Safe Dog Teeth Cleaning!
Clean Tartar From From
Your Dog's Teeth!
100% Safe and All-Natural
Cleaning your dog’s teeth is very important for a host of reasons. Perhaps the most noticeable reason is the appearance of his or her teeth. Everyone wants their dog to have that perfect “pearly white” smile instead of the "rotten dog teeth" look! Plaque build-up is both unsightly and dangerous for canines.
Besides how bad the plaque can look, there is an even more important reason to keep tartar from building up. As in people, tartar build-up can cause infections in the gums. These infections often lead to the gums being irritated and even bleeding. The fact that they are bleeding means there is direct access in the mouth to the blood supply. The bacteria that caused the plaque now have a direct path the blood and therefore to other parts of the body. This condition can rapidly lead to more serious conditions than simply unsightly tartar. Learn more here about the cost of dog teeth cleaning.
Once the bacteria find their way into the blood stream, they can be transported to other parts of the body including vital organs. Once infected, the bacteria’s by-products can be very dangerous and harmful to the organs. These types of infections can lead to significant illness and even death in severe infections.
Remember is it always easier to keep the tartar from building up on your dog's teeth than it is to remove it once the build up occurs. Vets will often suggest a procedure called “scaling” when the tartar is built up severly. Scaling requires putting the dog under general anesthetic.
Putting a dog under general anesthesia for any reason can be quite dangerous. This is especially true with older dogs as they are more liable to have issues with it. Dog owners should always realize that general anesthetic for dogs is far more dangerous than with humans. The death rate for the procedure is far greater than that with humans. Anyone considering this action should always ask their vet specific questions about the risk involved before scaling dogs’ teeth.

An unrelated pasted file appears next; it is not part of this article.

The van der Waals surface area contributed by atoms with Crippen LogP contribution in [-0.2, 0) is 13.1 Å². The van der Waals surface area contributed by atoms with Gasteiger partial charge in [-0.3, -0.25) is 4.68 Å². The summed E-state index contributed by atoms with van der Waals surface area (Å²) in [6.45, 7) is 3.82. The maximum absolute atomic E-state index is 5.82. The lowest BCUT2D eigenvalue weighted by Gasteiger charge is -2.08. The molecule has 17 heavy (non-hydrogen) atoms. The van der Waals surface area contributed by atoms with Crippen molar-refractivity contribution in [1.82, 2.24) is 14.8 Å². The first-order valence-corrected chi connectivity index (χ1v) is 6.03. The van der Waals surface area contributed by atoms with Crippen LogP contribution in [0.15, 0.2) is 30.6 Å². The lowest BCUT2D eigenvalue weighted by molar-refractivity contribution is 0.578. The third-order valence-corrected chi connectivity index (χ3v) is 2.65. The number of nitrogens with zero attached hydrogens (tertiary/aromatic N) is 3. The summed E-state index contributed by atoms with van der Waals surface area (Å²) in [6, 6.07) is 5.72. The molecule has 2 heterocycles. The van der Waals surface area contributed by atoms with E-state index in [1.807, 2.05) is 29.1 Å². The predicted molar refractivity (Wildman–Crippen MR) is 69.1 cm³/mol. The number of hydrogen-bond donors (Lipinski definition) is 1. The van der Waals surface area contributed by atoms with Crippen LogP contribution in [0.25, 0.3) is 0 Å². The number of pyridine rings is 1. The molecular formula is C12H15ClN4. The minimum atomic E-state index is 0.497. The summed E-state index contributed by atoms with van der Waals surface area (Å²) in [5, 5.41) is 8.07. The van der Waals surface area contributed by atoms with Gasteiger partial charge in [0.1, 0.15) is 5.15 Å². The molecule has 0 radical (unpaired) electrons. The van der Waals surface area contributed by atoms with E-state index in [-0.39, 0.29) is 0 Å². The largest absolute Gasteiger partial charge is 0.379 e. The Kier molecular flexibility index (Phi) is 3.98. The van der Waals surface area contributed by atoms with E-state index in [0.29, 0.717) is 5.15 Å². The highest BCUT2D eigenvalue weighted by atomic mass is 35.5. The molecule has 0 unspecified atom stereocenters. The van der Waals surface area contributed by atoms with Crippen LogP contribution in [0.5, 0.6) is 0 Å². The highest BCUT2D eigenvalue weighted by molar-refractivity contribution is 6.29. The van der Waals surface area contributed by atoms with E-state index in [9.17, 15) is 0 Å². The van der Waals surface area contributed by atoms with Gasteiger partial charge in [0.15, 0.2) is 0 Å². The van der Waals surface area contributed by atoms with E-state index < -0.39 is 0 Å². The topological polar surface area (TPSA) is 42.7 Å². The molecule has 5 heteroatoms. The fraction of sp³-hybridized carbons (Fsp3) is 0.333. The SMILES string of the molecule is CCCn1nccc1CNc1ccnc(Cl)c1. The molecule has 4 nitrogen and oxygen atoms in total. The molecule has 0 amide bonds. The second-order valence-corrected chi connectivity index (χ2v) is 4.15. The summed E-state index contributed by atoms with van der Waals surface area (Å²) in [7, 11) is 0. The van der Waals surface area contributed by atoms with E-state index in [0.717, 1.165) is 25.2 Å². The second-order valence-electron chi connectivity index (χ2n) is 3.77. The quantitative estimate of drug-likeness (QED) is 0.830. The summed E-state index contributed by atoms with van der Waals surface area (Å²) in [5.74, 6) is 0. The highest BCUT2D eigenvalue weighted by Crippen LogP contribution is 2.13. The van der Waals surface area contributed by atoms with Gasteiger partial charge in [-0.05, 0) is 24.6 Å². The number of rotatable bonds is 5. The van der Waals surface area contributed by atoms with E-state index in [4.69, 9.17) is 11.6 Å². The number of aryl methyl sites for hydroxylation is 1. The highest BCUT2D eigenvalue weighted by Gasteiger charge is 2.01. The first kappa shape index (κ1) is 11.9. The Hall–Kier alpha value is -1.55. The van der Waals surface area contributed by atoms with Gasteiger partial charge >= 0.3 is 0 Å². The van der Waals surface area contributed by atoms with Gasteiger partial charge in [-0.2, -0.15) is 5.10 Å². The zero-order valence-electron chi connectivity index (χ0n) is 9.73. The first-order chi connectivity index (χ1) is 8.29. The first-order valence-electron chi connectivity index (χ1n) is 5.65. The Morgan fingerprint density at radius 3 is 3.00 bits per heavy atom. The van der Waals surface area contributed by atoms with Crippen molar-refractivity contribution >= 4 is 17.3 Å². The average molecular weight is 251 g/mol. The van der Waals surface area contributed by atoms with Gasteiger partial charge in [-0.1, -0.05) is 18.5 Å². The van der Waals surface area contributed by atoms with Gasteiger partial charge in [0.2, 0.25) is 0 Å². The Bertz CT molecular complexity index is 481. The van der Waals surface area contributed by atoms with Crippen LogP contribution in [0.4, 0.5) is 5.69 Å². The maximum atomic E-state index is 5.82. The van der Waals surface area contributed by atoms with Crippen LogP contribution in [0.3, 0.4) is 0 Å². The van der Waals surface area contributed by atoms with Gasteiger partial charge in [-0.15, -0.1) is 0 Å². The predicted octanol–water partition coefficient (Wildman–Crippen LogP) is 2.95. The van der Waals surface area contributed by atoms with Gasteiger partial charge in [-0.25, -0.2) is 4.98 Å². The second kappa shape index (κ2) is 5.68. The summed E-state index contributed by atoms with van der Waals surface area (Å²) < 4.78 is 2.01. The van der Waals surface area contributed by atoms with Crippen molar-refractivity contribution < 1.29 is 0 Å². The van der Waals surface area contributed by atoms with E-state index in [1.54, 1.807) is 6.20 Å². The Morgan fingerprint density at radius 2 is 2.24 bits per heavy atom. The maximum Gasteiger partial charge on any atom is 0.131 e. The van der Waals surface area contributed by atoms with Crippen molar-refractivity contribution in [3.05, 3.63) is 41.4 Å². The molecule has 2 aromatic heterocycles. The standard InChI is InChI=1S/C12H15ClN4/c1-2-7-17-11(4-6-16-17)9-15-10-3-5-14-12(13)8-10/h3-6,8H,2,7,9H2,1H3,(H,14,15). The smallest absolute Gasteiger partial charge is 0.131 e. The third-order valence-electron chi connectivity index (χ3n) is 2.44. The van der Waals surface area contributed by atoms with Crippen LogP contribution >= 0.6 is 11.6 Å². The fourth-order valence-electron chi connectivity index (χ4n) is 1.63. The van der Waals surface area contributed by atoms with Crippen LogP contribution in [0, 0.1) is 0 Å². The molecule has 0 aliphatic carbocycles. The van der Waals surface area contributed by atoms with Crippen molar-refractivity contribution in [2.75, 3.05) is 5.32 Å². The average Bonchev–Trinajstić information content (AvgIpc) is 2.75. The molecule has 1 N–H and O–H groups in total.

Once again, it is much easier for a dog owner to keep the tartar from building up on dog teeth than it is to remove it once it is there. Our dog teeth cleaning gel is completely natural and works very well at preventing tartar build up. If the tartar is not too heavy, brushing with the gel is only required 3 or 4 times per week in order to maintain healthy teeth and gums. The spray can be used as a supplement also, but we do highly suggest the gel as the primary cleaner. Also, the salmon flavored gel seems to have a more powerful effect than does the regular flavor. It’s thought that the salmon oil may also aid in dissolving the tartar.
If the tartar build-up is heavy on the dog’s teeth, brushing every day for several months may be required to remove the scale. It may be difficult at first, but it is important to work at getting your dog’s cooperation with the brushing. Some good dog psychology and patience are usually all that is required. Having to fight with the dog usually will mean the brushings become neglected.
It is important to brush the dog’s teeth at a time when food and water access can be removed for 30 minutes to an hour afterward. The gel has a residual effect which lasts beyond the act of brushing. For inside dogs, a good time to brush is right before bedtime. For outside dogs, a time has to be found when the dog can be contained in a garage or other room after the brushing in order to keep him or her away from water or food.
Brushing your dog’s teeth may not be the most enjoyable aspect of owning your dog, but can be vital to insuring its continued health.
Remove Tartar WITHOUT
Dangerous (and costly) Anesthesia!
Petzlife Products are
100% Natural and Safe
- Destroys Plaque and Tarter Safely
- Limits Germs and Stops Bad Breath
- Heals and Stops Disease of the Gums
- Great Results in Two to Three Weeks
- Don't Risk Anesthesia!
- Works Great for Dogs and Cats
Cleaning Dog Teeth Safely
100% Safe and Natural!
Why Put Your Pet Through This??
Actual Photos of Teeth Cleaning (Scaling) done in a Vet's office under Anesthesia